The top ten films for the weekend, according to studio estimates compiled by Exhibitor Relations:
1. The Lord of the Rings: The Return of the King, $73.6 million; 2. Mona Lisa Smile, $12 million; 3. Something's Gotta Give, $11.5 million; 4. The Last Samurai, $7.3 million; 5. Stuck on You, $5.4 million; 6. Elf, $5 million; 7. Bad Santa, $4.3 million; 8. The Haunted Mansion, $4.2 million; 9. Love Don't Cost a Thing, $4 million; 10. Honey, $2.6 million.
THE KING COMMANDS WORLD-WIDE
The Lord of the Rings: The Return of the King performed as well overseas as it did in the U.S. Opening in 28 countries (including the U.S.), the film earned a total of $246.1 million in its first five days. "To have a quarter-billion-dollar gross in five days shows what a broad swath this movie cuts," Exhibitor Relations chief Paul Dergarabedian told the Associated Press. "These would be good numbers for a film to do in its entire run, but this is just the beginning." The simultaneous worldwide debut was seen as an effort to get the film into movie theaters before counterfeit DVDs could be distributed on the street. In an interview with today's (Monday) New York Times, New Line Cinema's distribution chief, Rolf Mittweg, said that "not one pirated copy" could be found on opening day, "which means we have done an extremely good security job." Nevertheless, Britain's PA News reported today that more than 2,000 fake DVDs of the movie were found in the luggage of a passenger who arrived at Heathrow airport in London from Pakistan Saturday.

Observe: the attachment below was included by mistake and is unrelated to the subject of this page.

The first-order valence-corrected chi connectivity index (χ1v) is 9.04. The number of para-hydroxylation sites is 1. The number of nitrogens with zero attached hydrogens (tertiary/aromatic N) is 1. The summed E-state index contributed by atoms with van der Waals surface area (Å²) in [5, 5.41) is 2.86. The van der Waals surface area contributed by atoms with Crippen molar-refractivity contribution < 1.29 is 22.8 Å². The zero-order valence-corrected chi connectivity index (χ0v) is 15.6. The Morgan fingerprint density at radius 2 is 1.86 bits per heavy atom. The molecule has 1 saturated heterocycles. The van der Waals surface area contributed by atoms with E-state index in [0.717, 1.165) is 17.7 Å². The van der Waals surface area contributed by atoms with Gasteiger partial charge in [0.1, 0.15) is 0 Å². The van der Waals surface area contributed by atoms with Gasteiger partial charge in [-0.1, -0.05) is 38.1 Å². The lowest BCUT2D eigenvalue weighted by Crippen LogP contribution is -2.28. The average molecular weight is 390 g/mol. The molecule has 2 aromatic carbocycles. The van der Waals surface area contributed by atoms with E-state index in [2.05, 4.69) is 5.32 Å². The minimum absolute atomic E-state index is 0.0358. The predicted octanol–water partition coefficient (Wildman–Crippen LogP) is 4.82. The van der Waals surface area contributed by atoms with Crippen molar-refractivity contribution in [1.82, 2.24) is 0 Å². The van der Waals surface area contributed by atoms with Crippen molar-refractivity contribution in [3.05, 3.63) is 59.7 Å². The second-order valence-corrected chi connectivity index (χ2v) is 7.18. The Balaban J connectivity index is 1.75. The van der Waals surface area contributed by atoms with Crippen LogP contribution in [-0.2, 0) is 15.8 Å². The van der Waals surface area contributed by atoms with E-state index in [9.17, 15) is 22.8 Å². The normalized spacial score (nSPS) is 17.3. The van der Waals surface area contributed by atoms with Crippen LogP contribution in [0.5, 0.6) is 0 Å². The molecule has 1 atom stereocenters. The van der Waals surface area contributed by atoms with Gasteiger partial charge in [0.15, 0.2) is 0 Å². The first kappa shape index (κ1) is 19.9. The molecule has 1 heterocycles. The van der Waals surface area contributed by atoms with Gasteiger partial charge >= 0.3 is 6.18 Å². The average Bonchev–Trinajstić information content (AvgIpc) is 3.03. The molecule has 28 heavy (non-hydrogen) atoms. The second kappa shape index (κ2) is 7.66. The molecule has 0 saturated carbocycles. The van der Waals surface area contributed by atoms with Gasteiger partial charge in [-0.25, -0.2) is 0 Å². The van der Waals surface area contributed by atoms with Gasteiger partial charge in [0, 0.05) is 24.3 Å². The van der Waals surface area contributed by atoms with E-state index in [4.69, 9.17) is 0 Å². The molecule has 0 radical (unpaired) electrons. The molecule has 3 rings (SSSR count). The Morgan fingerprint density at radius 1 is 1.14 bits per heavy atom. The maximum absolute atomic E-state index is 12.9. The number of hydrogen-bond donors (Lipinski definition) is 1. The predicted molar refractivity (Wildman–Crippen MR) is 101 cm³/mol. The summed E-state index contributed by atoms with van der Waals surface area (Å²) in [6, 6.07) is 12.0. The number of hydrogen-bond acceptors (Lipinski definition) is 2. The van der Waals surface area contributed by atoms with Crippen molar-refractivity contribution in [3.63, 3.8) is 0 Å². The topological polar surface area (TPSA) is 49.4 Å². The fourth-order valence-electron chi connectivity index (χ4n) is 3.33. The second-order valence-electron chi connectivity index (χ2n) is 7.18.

DE LINE TO TAKE OVER AS PARAMOUNT'S PRODUCTION CHIEF
Paramount has named The Italian Job producer Donald De Line to the post of production chief. He had previously served as president of Disney's Touchstone Pictures from 1993 to 1998. The studio has been wracked by a series of box-office failures over the past year.
BLACK WELLESLEY STUDENTS OUT AS MONA LISA EXTRAS
In an effort to avoid charges of racial discrimination while at the same time remaining faithful to historical accuracy, the producers of Mona Lisa Smile, much of which was shot on the campus of Wellesley College in Boston, refrained from hiring black students as extras in the film but did offer them jobs as production assistants, the Boston Globe reported today (Monday). The newspaper observed that in 1953, the year in which the movie was set, only 12 black women attended the school. "The movie was in the 1950s, and everything was more uptight," Elisa McDaniel, a sophomore who landed a job as an extra in the film, told the Globe. "It's probably very close to what it was. We are very liberal now." Another extra, Debby Dowlin, added: "It's nice to see the movie and how far we have come."
SCREENERS THAT SELF DESTRUCT FOR CESARS
Sending out self destructing DVD screeners may be the next strategy by studios hoping to stymie bootleggers while at the same time courting awards voters, according to the British trade publication Screen Daily. It reported that copies of Gus Van Sant's Elephant will be sent to voters of France's C